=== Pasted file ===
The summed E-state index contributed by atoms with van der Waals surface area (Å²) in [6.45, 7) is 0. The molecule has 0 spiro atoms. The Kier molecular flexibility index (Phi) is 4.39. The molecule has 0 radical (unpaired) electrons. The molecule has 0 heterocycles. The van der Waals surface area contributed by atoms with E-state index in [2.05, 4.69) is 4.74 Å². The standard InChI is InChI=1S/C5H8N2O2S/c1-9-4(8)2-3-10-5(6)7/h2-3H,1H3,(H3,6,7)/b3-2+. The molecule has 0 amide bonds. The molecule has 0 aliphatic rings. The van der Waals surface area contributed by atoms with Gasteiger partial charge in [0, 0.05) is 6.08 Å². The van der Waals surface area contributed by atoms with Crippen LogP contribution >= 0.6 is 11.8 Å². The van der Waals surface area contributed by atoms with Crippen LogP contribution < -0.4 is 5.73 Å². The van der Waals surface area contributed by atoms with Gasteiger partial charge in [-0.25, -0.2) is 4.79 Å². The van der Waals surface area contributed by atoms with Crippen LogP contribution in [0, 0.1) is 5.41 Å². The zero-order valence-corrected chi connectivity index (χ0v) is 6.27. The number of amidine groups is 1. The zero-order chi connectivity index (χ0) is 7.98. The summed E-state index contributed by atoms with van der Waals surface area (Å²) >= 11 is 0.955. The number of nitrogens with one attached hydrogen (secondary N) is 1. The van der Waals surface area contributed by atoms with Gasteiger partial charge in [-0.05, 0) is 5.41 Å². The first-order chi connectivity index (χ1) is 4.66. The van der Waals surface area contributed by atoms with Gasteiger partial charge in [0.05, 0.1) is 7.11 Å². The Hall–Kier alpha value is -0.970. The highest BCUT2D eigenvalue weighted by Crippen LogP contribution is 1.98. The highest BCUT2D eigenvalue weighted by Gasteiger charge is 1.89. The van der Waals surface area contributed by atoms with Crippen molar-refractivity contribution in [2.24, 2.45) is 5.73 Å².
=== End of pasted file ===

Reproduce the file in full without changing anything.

The summed E-state index contributed by atoms with van der Waals surface area (Å²) in [6.45, 7) is 0. The molecule has 0 spiro atoms. The Kier molecular flexibility index (Phi) is 4.39. The molecule has 0 radical (unpaired) electrons. The molecule has 0 heterocycles. The van der Waals surface area contributed by atoms with E-state index in [2.05, 4.69) is 4.74 Å². The standard InChI is InChI=1S/C5H8N2O2S/c1-9-4(8)2-3-10-5(6)7/h2-3H,1H3,(H3,6,7)/b3-2+. The molecule has 0 amide bonds. The molecule has 0 aliphatic rings. The van der Waals surface area contributed by atoms with Gasteiger partial charge in [0, 0.05) is 6.08 Å². The van der Waals surface area contributed by atoms with Crippen LogP contribution >= 0.6 is 11.8 Å². The van der Waals surface area contributed by atoms with Crippen LogP contribution < -0.4 is 5.73 Å². The van der Waals surface area contributed by atoms with Gasteiger partial charge in [-0.25, -0.2) is 4.79 Å². The van der Waals surface area contributed by atoms with Crippen LogP contribution in [0, 0.1) is 5.41 Å². The zero-order valence-corrected chi connectivity index (χ0v) is 6.27. The number of amidine groups is 1. The zero-order chi connectivity index (χ0) is 7.98. The summed E-state index contributed by atoms with van der Waals surface area (Å²) >= 11 is 0.955. The number of nitrogens with one attached hydrogen (secondary N) is 1. The van der Waals surface area contributed by atoms with Gasteiger partial charge in [-0.05, 0) is 5.41 Å². The first-order chi connectivity index (χ1) is 4.66. The van der Waals surface area contributed by atoms with Gasteiger partial charge in [0.05, 0.1) is 7.11 Å². The Hall–Kier alpha value is -0.970. The highest BCUT2D eigenvalue weighted by Crippen LogP contribution is 1.98. The highest BCUT2D eigenvalue weighted by Gasteiger charge is 1.89. The van der Waals surface area contributed by atoms with Crippen molar-refractivity contribution in [2.24, 2.45) is 5.73 Å².